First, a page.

Is Your Nest Egg Enough to Carry You Through Your Retirement Years?

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Managing Your Portfolio Now That You are Retired

You worked so hard to build your nest egg and now that you are retired, you want to hold onto as much of it as you can. Your number one goal is to have that nest egg carry you for the rest of your life, no matter how long that may be.

In its simplest form, our advice is:

  • Take Charge of Your Own Destiny – Self Manage Your Portfolio
  • Learn the Rules of Engagement – Before You Make Your First Move!
  • Devour Information on the Internet and Apply Your Own Judgment
  • Build a Library of Books and Tools
  • Subscribe to Timely Newsletters

Depending on the size of your nest egg and the size and age of your family, you may still want to provide for them in some fashion, but now is the time to think long and hard about ways to retain your wealth so it carries you past your income generating years.

There are plenty of people who provide advice on how to start, grow, and manage a portfolio, but there are very few who offer assistance in holding onto the money you accumulated against the ravages of inflation, the cost of living, and the never-ending devaluation of the dollar.

Self-Managing Your Retirement Portfolio

The one thing you now have that you did not have during your active working years is time. As the Rolling Stones first observed in 1964, “Time in on my side.” How you use that time, is entirely up to you, but may we suggest that this is a good time to become an active manager of your investment portfolio. If you played an active role in building your portfolio, this will be easy. If not, you can learn how to manage your portfolio and invest some of that new found time in an avocation that will surely pay dividends down the road.

Certainly recognize you are moving into uncharted waters as your own portfolio manager and, as they say in London, be careful to “mind the gap.” An old proverb says, “A fool and his money are soon parted,” so we urge you to begin slowly and build in plenty of safeguards. You are, after all not playing with the house’s money but your own and when it is gone, it is much harder to retrieve. You no longer have your wealth building years and skills to rely upon.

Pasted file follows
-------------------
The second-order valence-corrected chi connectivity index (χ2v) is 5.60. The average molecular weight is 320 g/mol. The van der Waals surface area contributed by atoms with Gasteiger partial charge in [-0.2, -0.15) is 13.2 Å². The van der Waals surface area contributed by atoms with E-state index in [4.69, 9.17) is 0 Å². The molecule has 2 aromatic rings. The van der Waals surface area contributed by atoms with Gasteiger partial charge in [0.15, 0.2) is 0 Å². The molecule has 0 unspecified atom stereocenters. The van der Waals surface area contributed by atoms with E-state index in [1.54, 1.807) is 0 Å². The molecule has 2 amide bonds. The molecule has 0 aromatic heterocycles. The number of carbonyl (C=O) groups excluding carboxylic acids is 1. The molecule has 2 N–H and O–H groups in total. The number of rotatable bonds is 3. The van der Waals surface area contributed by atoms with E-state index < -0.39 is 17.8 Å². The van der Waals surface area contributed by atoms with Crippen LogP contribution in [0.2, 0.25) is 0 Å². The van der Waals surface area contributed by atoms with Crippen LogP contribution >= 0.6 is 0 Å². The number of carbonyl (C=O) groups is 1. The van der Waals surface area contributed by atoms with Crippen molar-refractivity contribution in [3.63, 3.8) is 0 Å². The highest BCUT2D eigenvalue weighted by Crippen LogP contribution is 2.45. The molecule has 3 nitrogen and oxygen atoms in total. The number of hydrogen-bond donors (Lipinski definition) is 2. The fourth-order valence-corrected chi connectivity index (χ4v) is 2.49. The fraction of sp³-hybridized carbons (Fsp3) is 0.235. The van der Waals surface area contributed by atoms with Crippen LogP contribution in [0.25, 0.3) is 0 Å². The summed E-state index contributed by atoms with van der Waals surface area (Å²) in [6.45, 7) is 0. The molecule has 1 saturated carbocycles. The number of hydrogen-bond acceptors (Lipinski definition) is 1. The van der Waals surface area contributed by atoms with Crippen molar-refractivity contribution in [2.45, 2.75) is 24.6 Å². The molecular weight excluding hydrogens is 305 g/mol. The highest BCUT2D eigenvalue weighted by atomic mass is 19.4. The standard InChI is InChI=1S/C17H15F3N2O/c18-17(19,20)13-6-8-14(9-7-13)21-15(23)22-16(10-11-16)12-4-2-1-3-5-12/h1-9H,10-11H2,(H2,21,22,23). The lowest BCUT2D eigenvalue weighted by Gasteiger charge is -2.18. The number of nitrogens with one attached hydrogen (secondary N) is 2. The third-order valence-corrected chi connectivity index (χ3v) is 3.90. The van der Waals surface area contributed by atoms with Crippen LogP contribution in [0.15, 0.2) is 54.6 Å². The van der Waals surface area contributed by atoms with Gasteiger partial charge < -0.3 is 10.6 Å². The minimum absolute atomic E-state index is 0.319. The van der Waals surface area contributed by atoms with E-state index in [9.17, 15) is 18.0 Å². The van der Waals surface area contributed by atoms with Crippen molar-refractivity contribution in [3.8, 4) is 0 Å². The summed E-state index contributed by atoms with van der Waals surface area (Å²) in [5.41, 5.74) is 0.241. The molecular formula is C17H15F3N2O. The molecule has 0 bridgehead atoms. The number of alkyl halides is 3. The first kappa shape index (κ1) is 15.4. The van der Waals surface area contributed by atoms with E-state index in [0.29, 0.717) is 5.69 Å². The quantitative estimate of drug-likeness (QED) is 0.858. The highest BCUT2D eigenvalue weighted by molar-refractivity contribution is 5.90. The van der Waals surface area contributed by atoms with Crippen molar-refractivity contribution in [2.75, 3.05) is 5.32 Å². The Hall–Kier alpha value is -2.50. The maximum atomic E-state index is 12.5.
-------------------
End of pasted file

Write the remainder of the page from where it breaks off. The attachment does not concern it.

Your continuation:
Rules of Engagement

Like any new venture, spend the time to learn the rules of engagement and rest assured, dear friend, investing is not a game. Investing is a serious, serious business and one that will require all the skills, acumen and dedication you used to build your wealth in the first place.

Build yourself a library of books about investing and be sure to take everything that everyone says with that proverbial grain of salt. There are literally thousands of books for making money in the stock market and for every piece of advice; you can find someone else offering the exact opposite advice.

Best Resources for Retirees

Having quoted the old proverb about fools, reading the Motley Fool is one place to begin your journey into the uncharted waters of portfolio management. Here is a link to what Investopedia considers the Ten Books Every Investor Should Read. We suggest reading them all before making any moves.